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Have Cheetah,Will View #178 – “Wait Until Dark” (1967)

It’s 4:52 pm

A while ago,the cheetah and I reviewed a movie called “Blindsided” with Michael Keaton and Michelle Monaghan. The plot had Keaton and a crony attempting to find some diamonds and terrorizing a blind woman in doing so. I commented that the plot seem to have been rather “borrowed” from the classic “Wait Until Dark” film from the late 1960s.

When our streetwise informant at the Warner Brother Archive saw our review,we suggested that we watch and review the original film itself. I thought this was rather a good idea and about 6 weeks ago,we got a package from our source,”MP”.
But a funny thing happened,the cheetah and I got blocked,I mean we sat down FIVE times to watch this movie and we froze up every time.  Can’t explain why as we watched “The Lazarus Man” and quickly reviewed it…..but watching this classic suspense drama was much harder. Well until today that is……

When a young woman who is smuggling a doll full of heroin from Canada into New York gets cold feet after seeing a shady looking character from her past,she approaches Sam Hendrix and tell hims a sob story and asks Sam to hold the doll for here. They exchange information and the young woman is met by her “friend”.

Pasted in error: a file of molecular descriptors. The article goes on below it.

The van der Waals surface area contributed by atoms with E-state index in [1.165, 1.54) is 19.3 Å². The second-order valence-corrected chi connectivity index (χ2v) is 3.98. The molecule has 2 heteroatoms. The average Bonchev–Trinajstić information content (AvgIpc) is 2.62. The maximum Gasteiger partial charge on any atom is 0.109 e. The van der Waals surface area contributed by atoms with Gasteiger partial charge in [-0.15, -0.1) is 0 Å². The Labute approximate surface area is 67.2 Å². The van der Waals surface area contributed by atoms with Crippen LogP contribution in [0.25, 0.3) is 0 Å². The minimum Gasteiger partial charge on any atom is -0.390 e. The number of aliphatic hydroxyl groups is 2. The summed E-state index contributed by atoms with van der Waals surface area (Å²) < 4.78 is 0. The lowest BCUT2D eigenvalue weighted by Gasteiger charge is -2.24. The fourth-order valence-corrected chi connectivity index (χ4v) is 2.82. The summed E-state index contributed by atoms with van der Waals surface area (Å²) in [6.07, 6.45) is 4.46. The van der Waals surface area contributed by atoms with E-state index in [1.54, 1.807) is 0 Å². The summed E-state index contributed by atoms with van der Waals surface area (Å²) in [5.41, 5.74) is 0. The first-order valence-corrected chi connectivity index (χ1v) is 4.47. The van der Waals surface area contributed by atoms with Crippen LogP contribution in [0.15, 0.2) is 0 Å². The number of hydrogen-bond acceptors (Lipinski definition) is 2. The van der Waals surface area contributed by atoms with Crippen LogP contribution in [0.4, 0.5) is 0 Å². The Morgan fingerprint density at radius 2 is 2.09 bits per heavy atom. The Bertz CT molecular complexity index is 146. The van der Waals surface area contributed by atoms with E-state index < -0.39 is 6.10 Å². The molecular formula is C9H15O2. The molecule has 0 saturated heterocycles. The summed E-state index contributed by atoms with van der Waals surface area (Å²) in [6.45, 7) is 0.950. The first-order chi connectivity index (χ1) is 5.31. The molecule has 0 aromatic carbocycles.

Sam in turn takes the doll home and waits for the woman to come pick it up.
Next we meet two  gentlemen, Mike Talman (Richard Crenna) and Carlino (Jack Weston),they are looking for an address and want to make sure they are on the right street. Talman and Carlino approach a group of young teens and ask if they are on a certain street,one of the punks gets mouthy until Talman asks him again,there is a quiet menace in his voice and the young man hears it…and tells Talman what he wants to know.
The two men then approach and enter a apartment where they read a note saying that Lisa will be back soon and feel at home. Talman starts exploring the apartment while Carlino builds a huge sandwich. Talman then notices two jarring things,all the pictures are of a man and wife and their lives and none of the pictures are of their friend Lisa.

When Talman looks at the greeting letter again,he asks Carlino,”When has Lisa learned to type”? Carlino now knows they have been set up and the two men start to leave when a third man,Roat (Alan Arkin) shows up,he greets both men by name and knows their histories as he is a friend of Lisa’s.
Roat wants to make a deal but he wants Talman and Carlino is disarm themselves first,Carlino gives up his brass knuckles while Talman surrenders a wicked looking straight razor. Roat then shows them “Geraldine” a knife hidden in a religious artifact.